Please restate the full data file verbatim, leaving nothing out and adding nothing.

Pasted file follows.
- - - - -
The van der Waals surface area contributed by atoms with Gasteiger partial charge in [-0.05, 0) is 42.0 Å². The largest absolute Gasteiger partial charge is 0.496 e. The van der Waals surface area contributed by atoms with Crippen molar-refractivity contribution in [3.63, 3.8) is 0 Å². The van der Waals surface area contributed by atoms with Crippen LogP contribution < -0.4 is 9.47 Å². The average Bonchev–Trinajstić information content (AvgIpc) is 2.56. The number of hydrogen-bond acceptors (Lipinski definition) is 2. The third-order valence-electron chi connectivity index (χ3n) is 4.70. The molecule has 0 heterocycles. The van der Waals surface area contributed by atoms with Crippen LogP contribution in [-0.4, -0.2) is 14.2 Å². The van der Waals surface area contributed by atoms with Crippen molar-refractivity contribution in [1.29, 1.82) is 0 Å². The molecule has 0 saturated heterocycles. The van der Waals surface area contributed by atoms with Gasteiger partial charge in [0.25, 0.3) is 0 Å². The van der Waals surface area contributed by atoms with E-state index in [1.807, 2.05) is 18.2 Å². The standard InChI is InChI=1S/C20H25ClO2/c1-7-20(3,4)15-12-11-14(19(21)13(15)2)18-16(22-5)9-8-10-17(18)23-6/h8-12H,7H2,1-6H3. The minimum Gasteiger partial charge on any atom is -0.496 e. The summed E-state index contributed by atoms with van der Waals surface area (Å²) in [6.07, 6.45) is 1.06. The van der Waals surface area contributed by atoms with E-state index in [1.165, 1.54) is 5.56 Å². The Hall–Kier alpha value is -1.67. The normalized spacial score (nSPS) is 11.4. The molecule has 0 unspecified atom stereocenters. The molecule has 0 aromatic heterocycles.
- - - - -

The van der Waals surface area contributed by atoms with Gasteiger partial charge in [-0.05, 0) is 42.0 Å². The largest absolute Gasteiger partial charge is 0.496 e. The van der Waals surface area contributed by atoms with Crippen molar-refractivity contribution in [3.63, 3.8) is 0 Å². The van der Waals surface area contributed by atoms with Crippen LogP contribution < -0.4 is 9.47 Å². The average Bonchev–Trinajstić information content (AvgIpc) is 2.56. The number of hydrogen-bond acceptors (Lipinski definition) is 2. The third-order valence-electron chi connectivity index (χ3n) is 4.70. The molecule has 0 heterocycles. The van der Waals surface area contributed by atoms with Crippen LogP contribution in [-0.4, -0.2) is 14.2 Å². The van der Waals surface area contributed by atoms with Crippen molar-refractivity contribution in [1.29, 1.82) is 0 Å². The molecule has 0 saturated heterocycles. The van der Waals surface area contributed by atoms with Gasteiger partial charge in [0.25, 0.3) is 0 Å². The van der Waals surface area contributed by atoms with E-state index in [1.807, 2.05) is 18.2 Å². The standard InChI is InChI=1S/C20H25ClO2/c1-7-20(3,4)15-12-11-14(19(21)13(15)2)18-16(22-5)9-8-10-17(18)23-6/h8-12H,7H2,1-6H3. The minimum Gasteiger partial charge on any atom is -0.496 e. The summed E-state index contributed by atoms with van der Waals surface area (Å²) in [6.07, 6.45) is 1.06. The van der Waals surface area contributed by atoms with E-state index in [1.165, 1.54) is 5.56 Å². The Hall–Kier alpha value is -1.67. The normalized spacial score (nSPS) is 11.4. The molecule has 0 unspecified atom stereocenters. The molecule has 0 aromatic heterocycles.